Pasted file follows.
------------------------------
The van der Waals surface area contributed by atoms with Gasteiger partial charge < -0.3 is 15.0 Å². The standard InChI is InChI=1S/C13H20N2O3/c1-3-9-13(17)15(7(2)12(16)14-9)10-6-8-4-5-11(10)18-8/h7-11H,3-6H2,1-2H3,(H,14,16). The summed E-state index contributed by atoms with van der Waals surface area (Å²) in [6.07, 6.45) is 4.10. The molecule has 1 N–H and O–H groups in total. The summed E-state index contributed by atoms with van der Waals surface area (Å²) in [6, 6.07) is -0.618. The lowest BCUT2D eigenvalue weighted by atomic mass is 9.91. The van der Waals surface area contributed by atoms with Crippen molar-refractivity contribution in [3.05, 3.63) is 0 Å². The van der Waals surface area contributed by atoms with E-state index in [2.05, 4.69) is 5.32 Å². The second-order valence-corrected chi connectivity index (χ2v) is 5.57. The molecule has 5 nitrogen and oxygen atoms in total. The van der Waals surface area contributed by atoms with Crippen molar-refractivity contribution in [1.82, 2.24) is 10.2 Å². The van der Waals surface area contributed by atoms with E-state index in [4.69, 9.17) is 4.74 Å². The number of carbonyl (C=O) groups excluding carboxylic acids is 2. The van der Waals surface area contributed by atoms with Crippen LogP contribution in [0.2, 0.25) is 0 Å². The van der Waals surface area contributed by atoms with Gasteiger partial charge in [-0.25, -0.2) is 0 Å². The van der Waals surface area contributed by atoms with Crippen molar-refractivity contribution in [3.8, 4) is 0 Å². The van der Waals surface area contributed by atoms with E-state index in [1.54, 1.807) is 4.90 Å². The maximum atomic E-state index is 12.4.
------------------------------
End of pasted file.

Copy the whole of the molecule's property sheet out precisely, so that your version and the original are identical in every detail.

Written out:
The van der Waals surface area contributed by atoms with Gasteiger partial charge < -0.3 is 15.0 Å². The standard InChI is InChI=1S/C13H20N2O3/c1-3-9-13(17)15(7(2)12(16)14-9)10-6-8-4-5-11(10)18-8/h7-11H,3-6H2,1-2H3,(H,14,16). The summed E-state index contributed by atoms with van der Waals surface area (Å²) in [6.07, 6.45) is 4.10. The molecule has 1 N–H and O–H groups in total. The summed E-state index contributed by atoms with van der Waals surface area (Å²) in [6, 6.07) is -0.618. The lowest BCUT2D eigenvalue weighted by atomic mass is 9.91. The van der Waals surface area contributed by atoms with Crippen molar-refractivity contribution in [3.05, 3.63) is 0 Å². The van der Waals surface area contributed by atoms with E-state index in [2.05, 4.69) is 5.32 Å². The second-order valence-corrected chi connectivity index (χ2v) is 5.57. The molecule has 5 nitrogen and oxygen atoms in total. The van der Waals surface area contributed by atoms with Crippen molar-refractivity contribution in [1.82, 2.24) is 10.2 Å². The van der Waals surface area contributed by atoms with E-state index in [4.69, 9.17) is 4.74 Å². The number of carbonyl (C=O) groups excluding carboxylic acids is 2. The van der Waals surface area contributed by atoms with Crippen LogP contribution in [0.2, 0.25) is 0 Å². The van der Waals surface area contributed by atoms with Gasteiger partial charge in [-0.25, -0.2) is 0 Å². The van der Waals surface area contributed by atoms with Crippen molar-refractivity contribution in [3.8, 4) is 0 Å². The van der Waals surface area contributed by atoms with E-state index in [1.54, 1.807) is 4.90 Å². The maximum atomic E-state index is 12.4.